National Initiative on American History
President Bush Announces National Initiative on American History, Civics,
WASHINGTON, September 17 Today President George W. Bush observed the
anniversary of the signing of the United State Constitution by announcing a
national initiative titled "Our Documents: A National Initiative on American
History, Civics, and Service." "Our Documents" was created out of
collaboration between National History Day (NHD), National Archives and
Records Administration, the Corporation for National and Community Service
and the USA Freedom Corps to promote public exploration of how our
understandings of rights and responsibilities have changed over time.
"Our Documents" invites all Americans to participate in a series
and programs to get us thinking, talking and teaching about the rights and
responsibilities of citizens in our democracy. The project includes
workshops, town meetings, competitions, and votes for students, teachers,
parents and the general public. "Our Documents" revolves around 100
milestone American documents drawn from thousands of public laws, Supreme
Court decisions, inaugural speeches, treaties, constitutional amendments,
and other national artifacts that have shaped us as a people. Beginning
with the Lee Resolution of 1776 and culminating with the Voting Rights Act
of 1965 these documents reflect our diversity, our unity, and our commitment
as a nation to continue the work of forming a more perfect union.
The goal of "Our Documents" is to engage students, teachers, parents,
the general public in reading these historical documents and ask them to
vote at www.OurDocuments.gov for the one they deem the most significant.
Through this process Americans will explore the nations civic legacy and
reflect on the meanings of citizenship in a republican democracy.
Through the course of the school year "Our Documents" will engage
and teachers in the 2002-2003 National History Day program theme Rights and
Responsibilities in History. Students across America will explore their
rights and responsibilities by creating original performances,
documentaries, papers, or three-dimensional exhibits as part of the NHD
national contest. History and social studies teachers will also have the
opportunity to develop document-based lesson plans for national awards and
distribution. "Teaching Our Documents: A National History Day Lesson
Competition for American Educators" invites teachers to develop and test a
classroom lesson focusing on one or several of the 100 Milestone Documents
in US History. Educator and student awards will be announced at the
National History Day competition June 15-19, 2003 at the University of
Maryland at College Park.
Other projects and events involved in "Our Documents" include:
· A poster distributed to schools across America to promote this special
initiative and focus Americas attention on understanding the past as a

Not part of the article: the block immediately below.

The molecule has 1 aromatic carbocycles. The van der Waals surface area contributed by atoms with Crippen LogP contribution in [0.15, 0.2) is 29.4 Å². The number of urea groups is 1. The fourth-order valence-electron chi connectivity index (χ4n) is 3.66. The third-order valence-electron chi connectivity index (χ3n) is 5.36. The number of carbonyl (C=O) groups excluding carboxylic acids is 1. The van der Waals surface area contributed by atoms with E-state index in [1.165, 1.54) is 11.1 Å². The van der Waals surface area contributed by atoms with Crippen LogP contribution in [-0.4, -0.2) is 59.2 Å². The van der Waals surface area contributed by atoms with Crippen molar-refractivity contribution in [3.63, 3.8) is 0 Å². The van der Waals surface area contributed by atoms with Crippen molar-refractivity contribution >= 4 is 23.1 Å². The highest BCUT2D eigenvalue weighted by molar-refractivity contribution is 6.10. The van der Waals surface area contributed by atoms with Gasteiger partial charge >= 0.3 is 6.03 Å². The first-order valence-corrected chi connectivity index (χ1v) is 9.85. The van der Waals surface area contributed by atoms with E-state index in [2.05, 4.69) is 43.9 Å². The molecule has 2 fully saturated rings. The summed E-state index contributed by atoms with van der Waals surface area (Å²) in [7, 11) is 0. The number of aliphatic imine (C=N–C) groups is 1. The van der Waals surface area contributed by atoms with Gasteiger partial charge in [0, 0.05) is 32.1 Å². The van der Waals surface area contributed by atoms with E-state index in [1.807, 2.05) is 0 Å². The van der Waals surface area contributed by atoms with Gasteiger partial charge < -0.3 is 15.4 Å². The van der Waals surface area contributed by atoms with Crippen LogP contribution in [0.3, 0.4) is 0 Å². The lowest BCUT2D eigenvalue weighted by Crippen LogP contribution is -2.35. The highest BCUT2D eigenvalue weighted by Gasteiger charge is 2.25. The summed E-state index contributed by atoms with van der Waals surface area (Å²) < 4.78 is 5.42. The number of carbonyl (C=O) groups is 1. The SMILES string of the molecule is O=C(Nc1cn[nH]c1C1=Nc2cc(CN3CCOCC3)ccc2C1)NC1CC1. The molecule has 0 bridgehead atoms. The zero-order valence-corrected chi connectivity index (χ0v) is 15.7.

· A source book of lessons related to the 100 significant documents in
American history. The lessons are designed for classroom use and include
enrichment suggestions for further study and research.
· Teacher workshops related to Our Documents in every state during the 2002-
2003 school year.
· An OurDocuments.gov Website
· A video conference for teachers to introduce Our Documents and train them
in using primary documents.
· Video and CDROM based instructional materials for the classroom.
· A live-televised town meeting on history and democracy, sponsored and
produced by The History Channel.
In inviting all Americans to participate in "Our Documents," the
collaboration between National History Day, National Archives and Records
Administration, the Corporation for National and Community Service and the
USA Freedom Corps hopes to keep the conversation started by the nations
founders on national rights and responsibilities evolving. Even after this
project is over National History Day will continue the efforts of "Our
Documents" by working to improve our country historical literacy in
preparation for the next 100 milestone documents that America will create.
National History Day is not just one day, but a yearlong education
organization that makes history come alive through educator professional
development and active student learning. Effective educators like Chauncey
Veatch, 2002 National Teacher of the Year, incorporate NHD into their
curriculum and over 2 million people are annually engaged in NHD programs.
The organization has received the National Endowment for the Humanities
Charles Frankel Prize for public programming and is funded nationally by
Cargill, The History Channel, and other corporations, foundations and
For more information visit the official website at www.ourdocuments.gov on
or after September 17, 2002.
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